Why Is My Period Early? 6 Reasons You Should Consider

So you got your period early, or you’ve noticed that it’s shorter and lighter. Is it a big deal, or should you brush it off? The truth is, when it comes to your cycle—there’s no such thing as a coincidence. There’s a number of things that can cause a shorter menstrual cycle or an early period. Some of them may be obvious, such as starting a new medication or birth control, but others may take a little more digging.

Let’s first find out what’s considered a “typical” in the world of menstrual cycles, and then what could be causing an early period, or other menstrual irregularities. Depending on the underlying causes of your shorter cycle, you may benefit from the help of a holistic provider to get the support you need.

Join us to dive into the world of holistic hormone health as you design your personalized roadmap to your best self. Learn more about the Superwoman Circle.

Normal vs. Early Period

First, let’s clear up some terminology.

  • Your menstrual cycle is the number of days between periods. So day one of your cycle starts on the first day of your period and the last day of your cycle is the day before your next period begins. 

A ‘typical’ cycle lasts about 28 days. If your cycle is less than 21 days long, or more than 35, it may signal an underlying issue (1).

  • Your period (sometimes called the menstrual phase) is when you’re actually bleeding, and can last anywhere from two to seven days. Anything that falls within this range is considered normal, but you know what’s typical for your body.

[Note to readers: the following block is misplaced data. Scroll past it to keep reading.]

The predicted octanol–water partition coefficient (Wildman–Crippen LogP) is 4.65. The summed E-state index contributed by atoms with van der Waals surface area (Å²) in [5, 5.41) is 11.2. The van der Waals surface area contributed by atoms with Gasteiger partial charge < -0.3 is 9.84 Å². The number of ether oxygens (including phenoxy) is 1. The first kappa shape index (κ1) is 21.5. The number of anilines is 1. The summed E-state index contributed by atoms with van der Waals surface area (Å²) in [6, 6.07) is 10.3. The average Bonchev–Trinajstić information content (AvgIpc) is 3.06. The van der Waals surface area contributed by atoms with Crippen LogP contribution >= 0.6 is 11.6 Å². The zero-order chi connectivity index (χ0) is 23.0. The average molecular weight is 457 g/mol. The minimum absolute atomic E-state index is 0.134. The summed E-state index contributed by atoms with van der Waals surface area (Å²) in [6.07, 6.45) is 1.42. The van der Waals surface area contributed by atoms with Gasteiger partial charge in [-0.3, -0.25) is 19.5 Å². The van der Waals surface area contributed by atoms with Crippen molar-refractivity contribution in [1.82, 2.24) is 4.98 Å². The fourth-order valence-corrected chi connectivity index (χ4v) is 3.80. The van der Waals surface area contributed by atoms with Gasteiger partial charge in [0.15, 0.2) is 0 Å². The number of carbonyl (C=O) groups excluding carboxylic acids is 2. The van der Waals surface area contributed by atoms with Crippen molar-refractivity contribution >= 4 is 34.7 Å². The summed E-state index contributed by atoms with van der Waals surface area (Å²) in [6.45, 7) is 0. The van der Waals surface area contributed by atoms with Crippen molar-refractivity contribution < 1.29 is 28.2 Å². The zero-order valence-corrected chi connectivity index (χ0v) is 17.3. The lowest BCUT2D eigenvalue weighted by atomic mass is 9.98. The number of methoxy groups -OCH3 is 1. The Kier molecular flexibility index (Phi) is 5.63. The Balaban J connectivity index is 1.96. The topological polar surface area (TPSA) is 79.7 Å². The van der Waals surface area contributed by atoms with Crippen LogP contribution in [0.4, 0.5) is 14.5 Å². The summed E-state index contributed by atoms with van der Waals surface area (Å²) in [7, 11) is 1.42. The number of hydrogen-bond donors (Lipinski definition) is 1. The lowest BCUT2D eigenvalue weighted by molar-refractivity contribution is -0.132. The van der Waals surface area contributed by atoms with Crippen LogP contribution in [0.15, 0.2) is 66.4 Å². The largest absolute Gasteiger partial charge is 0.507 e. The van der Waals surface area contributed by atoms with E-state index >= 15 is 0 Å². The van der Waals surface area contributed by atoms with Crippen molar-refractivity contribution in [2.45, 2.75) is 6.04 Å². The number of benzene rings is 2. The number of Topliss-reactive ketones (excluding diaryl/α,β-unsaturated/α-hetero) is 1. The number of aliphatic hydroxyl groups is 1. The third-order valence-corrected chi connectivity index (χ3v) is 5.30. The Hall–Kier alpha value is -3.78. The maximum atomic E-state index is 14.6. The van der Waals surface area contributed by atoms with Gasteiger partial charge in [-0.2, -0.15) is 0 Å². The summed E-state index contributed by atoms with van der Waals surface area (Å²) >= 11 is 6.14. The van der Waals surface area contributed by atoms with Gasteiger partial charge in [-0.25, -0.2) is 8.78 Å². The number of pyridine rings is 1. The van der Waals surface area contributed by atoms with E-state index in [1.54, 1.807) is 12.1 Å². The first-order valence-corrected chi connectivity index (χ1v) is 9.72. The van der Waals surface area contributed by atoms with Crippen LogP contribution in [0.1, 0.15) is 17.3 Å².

Changes in menstrual cycle length can be caused by many things, such as age, underlying health conditions, and hormone fluctuations.

Related: PCOS Signs & Symptoms

As you get older, your menstrual cycle shortens

As women get older, the average length of a menstrual cycle gets shorter. Perimenopause, or the time before menopause, is a period where hormonal changes cause irregular periods. As hormones fluctuate, your menstrual cycle may be shorter, longer, or just kind of unpredictable. You may have an early or late period, depending.

Perimenopause usually begins (on average) around age 51 for most women, and lasts anywhere from 4 to 8 years. A smaller percentage of women will begin perimenopause at an earlier age. If your mother and other close female relatives had an early or late menopause, there’s a chance you will also (2).

Less than 1% of women begin perimenopause before the age of 40 (3). If your cycles start to become irregular in your mid-30s, you should speak with a qualified hormone doctor to rule out any serious underlying conditions. Some women experience premature ovarian failure, and while rare, it can happen.

Related: What to Expect During Perimenopause

Reasons why your period is shorter or lighter